What is the epidermis?

Dr. Mehmet Oz, MD
Cardiology (Cardiovascular Disease)
The epidermis is the outside layer of the skin and is made up of proteins called keratin. It has no sensory fibers, so it literally feels no pain. Dead cells continually slough off and are replaced every six to eight weeks. The dust you see in your house? If you keep your windows closed, the majority of it is caused by your dead epidermis, plus that of your house guests.
Human skin is composed of several layers. The epidermis is considered the very top or outer layer of skin. This layer is visible to the human eye and acts as a protective coating. Its major function is to protect us from influences of the outside world.

The skin areas that are closest to the light above are also known as the layers of the epidermis. The epidermis has a love-hate relationship with the outside world: It pulls in water, heat, and light, and pushes away bacteria, dirt, germs, and toxins.

  • Keratinocytes are the primary players here. These plump cells form at the base of the epidermis and flatten out as they rise to the surface, die, and eventually flake off. Ironically, these dead cells, collectively known as the stratum corneum, make up what we call our skin -- the birthday suit we touch, wash, dry, pamper, and protect (even if we sometimes pierce or tattoo it).
  • Keratinocytes produce keratin, which is the same tough protein that’s in hair and fingernails; on the skin’s surface, it helps form a roadblock against would-be intruders. - - Tough-guy immune system forces called Langerhans’ cells are located here too; they detect foreign substances. More than that, recently these cells have gained greater recognition as extraordinary players in immunity. In late 2005, researchers at Yale School of Medicine demonstrated that Langerhans’ cells in the skin, which had been thought to alert the immune system to invaders, instead dampen the skin’s reaction to infection and inflammation. We now view these cells not just as sentinels or stimulators of immune reactions as previously thought, but more as environmental peacekeepers. The skin is constantly challenged by the environment, but most challenges are not dangerous and do not warrant an immune response. Your Langerhans’ try to keep the peace before warranting a full-fledged response.
  • Melanocytes churn out melanin, which determines the color of your skin, that is, whether you’re dark or pale. It’s the pigment that protects skin from too much ultraviolet light by darkening it after repeated UV exposure, at least in some people. Some types of melanin (Irish-Americans know this all too well) are simply too light to provide any UV protection.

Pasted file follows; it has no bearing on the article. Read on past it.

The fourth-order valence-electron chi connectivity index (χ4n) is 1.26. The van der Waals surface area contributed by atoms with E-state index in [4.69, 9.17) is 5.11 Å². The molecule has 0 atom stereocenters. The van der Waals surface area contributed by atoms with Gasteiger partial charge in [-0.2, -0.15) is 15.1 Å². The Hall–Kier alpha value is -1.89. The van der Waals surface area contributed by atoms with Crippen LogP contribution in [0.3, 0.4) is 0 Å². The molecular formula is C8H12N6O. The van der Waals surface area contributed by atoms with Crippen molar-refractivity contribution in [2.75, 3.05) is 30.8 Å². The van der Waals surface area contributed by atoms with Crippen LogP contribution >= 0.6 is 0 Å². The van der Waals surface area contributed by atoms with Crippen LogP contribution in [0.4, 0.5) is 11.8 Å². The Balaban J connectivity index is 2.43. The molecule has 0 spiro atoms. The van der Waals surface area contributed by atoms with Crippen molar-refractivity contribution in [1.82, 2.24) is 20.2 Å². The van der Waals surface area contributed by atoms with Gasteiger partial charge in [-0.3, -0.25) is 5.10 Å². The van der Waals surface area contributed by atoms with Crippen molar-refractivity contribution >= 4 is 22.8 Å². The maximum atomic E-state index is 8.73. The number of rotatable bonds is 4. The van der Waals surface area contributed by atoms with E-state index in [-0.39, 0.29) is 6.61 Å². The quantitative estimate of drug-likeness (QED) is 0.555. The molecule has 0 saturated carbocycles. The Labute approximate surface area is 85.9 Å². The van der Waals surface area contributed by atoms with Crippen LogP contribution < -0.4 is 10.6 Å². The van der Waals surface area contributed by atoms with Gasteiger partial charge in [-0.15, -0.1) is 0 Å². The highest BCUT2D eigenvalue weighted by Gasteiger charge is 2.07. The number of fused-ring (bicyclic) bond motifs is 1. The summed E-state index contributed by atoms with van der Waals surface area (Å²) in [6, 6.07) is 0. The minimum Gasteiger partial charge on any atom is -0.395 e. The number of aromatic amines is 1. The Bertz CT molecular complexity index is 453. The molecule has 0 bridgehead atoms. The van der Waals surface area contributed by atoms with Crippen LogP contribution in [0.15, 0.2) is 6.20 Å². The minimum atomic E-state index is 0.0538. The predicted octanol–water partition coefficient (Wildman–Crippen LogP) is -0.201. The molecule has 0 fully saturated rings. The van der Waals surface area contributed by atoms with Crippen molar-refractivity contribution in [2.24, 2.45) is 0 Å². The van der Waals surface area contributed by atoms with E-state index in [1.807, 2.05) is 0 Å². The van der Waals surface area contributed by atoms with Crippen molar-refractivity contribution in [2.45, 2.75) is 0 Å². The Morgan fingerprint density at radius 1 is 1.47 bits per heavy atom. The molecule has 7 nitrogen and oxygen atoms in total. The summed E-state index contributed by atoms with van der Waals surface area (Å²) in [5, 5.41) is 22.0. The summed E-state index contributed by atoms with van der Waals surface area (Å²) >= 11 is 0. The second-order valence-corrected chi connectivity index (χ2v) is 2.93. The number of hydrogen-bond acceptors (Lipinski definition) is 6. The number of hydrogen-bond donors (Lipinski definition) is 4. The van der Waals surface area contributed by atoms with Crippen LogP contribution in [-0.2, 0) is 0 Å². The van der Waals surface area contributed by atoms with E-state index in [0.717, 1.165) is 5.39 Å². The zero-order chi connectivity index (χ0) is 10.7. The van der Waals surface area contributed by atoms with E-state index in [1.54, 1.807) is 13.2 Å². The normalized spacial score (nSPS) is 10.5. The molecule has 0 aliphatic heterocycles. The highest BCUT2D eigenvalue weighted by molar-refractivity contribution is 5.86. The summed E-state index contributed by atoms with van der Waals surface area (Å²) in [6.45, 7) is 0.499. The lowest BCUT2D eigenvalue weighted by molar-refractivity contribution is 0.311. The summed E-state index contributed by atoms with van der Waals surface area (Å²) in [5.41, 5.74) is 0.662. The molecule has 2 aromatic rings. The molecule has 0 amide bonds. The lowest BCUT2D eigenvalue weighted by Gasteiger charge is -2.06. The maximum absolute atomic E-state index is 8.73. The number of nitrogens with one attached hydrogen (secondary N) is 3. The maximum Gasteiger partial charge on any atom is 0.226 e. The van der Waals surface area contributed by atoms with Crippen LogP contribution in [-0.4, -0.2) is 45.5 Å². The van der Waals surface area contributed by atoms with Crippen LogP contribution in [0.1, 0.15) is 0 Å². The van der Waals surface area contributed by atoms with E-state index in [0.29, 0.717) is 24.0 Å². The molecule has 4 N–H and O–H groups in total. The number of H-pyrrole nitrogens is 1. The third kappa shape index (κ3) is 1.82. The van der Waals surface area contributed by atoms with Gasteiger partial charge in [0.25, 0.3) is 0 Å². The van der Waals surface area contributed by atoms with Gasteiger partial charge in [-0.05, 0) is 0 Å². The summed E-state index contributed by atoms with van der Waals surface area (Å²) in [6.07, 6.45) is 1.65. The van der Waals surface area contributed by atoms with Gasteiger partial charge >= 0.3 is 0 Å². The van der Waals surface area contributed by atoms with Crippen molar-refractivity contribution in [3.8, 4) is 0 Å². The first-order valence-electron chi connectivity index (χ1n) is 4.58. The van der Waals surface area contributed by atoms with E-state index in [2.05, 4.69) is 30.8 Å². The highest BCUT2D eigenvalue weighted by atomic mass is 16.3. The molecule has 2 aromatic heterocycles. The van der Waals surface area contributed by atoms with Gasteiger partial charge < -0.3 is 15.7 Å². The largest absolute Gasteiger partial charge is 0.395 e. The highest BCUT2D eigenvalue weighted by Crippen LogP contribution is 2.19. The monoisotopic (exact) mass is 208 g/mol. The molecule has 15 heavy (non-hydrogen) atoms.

From The Mind-Beauty Connection: 9 Days to Less Stress, Gorgeous Skin, and a Whole New You by Amy Wechsler.

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Dr. Ellen Marmur, MD
Just beneath the Gore-tex of the stratum corneum lies the brick wall of the epidermis. The "bricks" are squamous cells (durable keratinocytes that will eventually move up to the stratum corneum and be sloughed off) held together with rope-like bridges. The mortar is filled with fatty ceramides, which act as glue between the cells. Cells are "aquaphilic," meaning they allow water-soluble molecules to enter but won't let oil pass through them. Fatty ceramides are "lipophilic," allowing oil and fat substances to enter. This oil-and-water-don't-mix concept is one of the many barriers to substances (including most cosmetic ingredients) moving farther than this layer. 
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Dr. Michael Roizen, MD
Internal Medicine
Less than a millimeter thick, the epidermis serves as your body's protective coat, keeping potential toxins out. It's where some molecules are created (like vitamin D3, from the sun) and others are destroyed (like folic acid, from the same sun). This layer of skin is continually renewing itself; beginning at birth, old skin cells die off and are replaced by new ones.
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The epidermis is the outer layer of the skin and consists of four sub-layers. The stratum corneum, the outer portion of the epidermis, is the outermost layer of the skin. It is the top layer that we can see from the outside and serves as our protective barrier.


Arthur W. Perry, MD
Plastic Surgery
The top layer of the skin, the epidermis, is the waterproofing layer. It keeps everything on the outside from entering the body and it keeps you from drying out. It contains fatty acids that are natural antibiotics, killing bacteria and preventing them from invading the body. It is also a barrier to viruses and fungi. The outer layer of the epidermis is made up of dead cells that mechanically protect the skin. This layer thickens in areas that are chronically irritated, such as the hands of a construction worker.

When the epidermis is broken, as in a scrape or a burn, liquid oozes out and quickly clots into a scab. This scab is a mechanical barrier that keeps the tissue from drying out. It also helps keep germs from getting into the body and causing infection. Epidermis contains the brown pigment melanin, a natural sun block. Melanin absorbs ultraviolet light and prevents it from injuring the DNA.
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Important: This content reflects information from various individuals and organizations and may offer alternative or opposing points of view. It should not be used for medical advice, diagnosis or treatment. As always, you should consult with your healthcare provider about your specific health needs.